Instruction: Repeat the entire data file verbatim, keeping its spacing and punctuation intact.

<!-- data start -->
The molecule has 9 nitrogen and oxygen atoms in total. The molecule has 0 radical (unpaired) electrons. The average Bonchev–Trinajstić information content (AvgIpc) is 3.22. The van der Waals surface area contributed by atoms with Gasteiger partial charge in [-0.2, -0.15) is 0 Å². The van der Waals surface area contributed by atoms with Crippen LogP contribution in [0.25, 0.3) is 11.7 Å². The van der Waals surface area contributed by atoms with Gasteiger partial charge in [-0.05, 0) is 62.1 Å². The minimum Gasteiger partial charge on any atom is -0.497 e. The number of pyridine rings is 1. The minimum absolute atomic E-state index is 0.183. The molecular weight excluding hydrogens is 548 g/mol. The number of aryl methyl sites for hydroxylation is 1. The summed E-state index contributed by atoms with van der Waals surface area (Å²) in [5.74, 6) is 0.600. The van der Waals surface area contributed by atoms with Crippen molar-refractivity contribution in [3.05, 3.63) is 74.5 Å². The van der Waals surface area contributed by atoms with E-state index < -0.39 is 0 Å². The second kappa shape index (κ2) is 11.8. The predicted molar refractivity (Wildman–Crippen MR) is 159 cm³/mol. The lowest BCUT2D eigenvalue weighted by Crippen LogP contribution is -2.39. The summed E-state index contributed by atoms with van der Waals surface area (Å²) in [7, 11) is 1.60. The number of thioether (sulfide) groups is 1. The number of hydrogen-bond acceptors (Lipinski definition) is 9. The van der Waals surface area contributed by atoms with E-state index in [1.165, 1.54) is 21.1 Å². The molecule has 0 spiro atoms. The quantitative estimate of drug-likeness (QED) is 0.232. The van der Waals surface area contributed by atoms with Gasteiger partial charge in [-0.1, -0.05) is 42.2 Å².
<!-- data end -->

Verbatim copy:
The molecule has 9 nitrogen and oxygen atoms in total. The molecule has 0 radical (unpaired) electrons. The average Bonchev–Trinajstić information content (AvgIpc) is 3.22. The van der Waals surface area contributed by atoms with Gasteiger partial charge in [-0.2, -0.15) is 0 Å². The van der Waals surface area contributed by atoms with Crippen LogP contribution in [0.25, 0.3) is 11.7 Å². The van der Waals surface area contributed by atoms with Gasteiger partial charge in [-0.05, 0) is 62.1 Å². The minimum Gasteiger partial charge on any atom is -0.497 e. The number of pyridine rings is 1. The minimum absolute atomic E-state index is 0.183. The molecular weight excluding hydrogens is 548 g/mol. The number of aryl methyl sites for hydroxylation is 1. The summed E-state index contributed by atoms with van der Waals surface area (Å²) in [5.74, 6) is 0.600. The van der Waals surface area contributed by atoms with Crippen molar-refractivity contribution in [3.05, 3.63) is 74.5 Å². The van der Waals surface area contributed by atoms with E-state index < -0.39 is 0 Å². The second kappa shape index (κ2) is 11.8. The predicted molar refractivity (Wildman–Crippen MR) is 159 cm³/mol. The lowest BCUT2D eigenvalue weighted by Crippen LogP contribution is -2.39. The summed E-state index contributed by atoms with van der Waals surface area (Å²) in [7, 11) is 1.60. The number of thioether (sulfide) groups is 1. The number of hydrogen-bond acceptors (Lipinski definition) is 9. The van der Waals surface area contributed by atoms with E-state index in [1.165, 1.54) is 21.1 Å². The molecule has 0 spiro atoms. The quantitative estimate of drug-likeness (QED) is 0.232. The van der Waals surface area contributed by atoms with Gasteiger partial charge in [-0.1, -0.05) is 42.2 Å².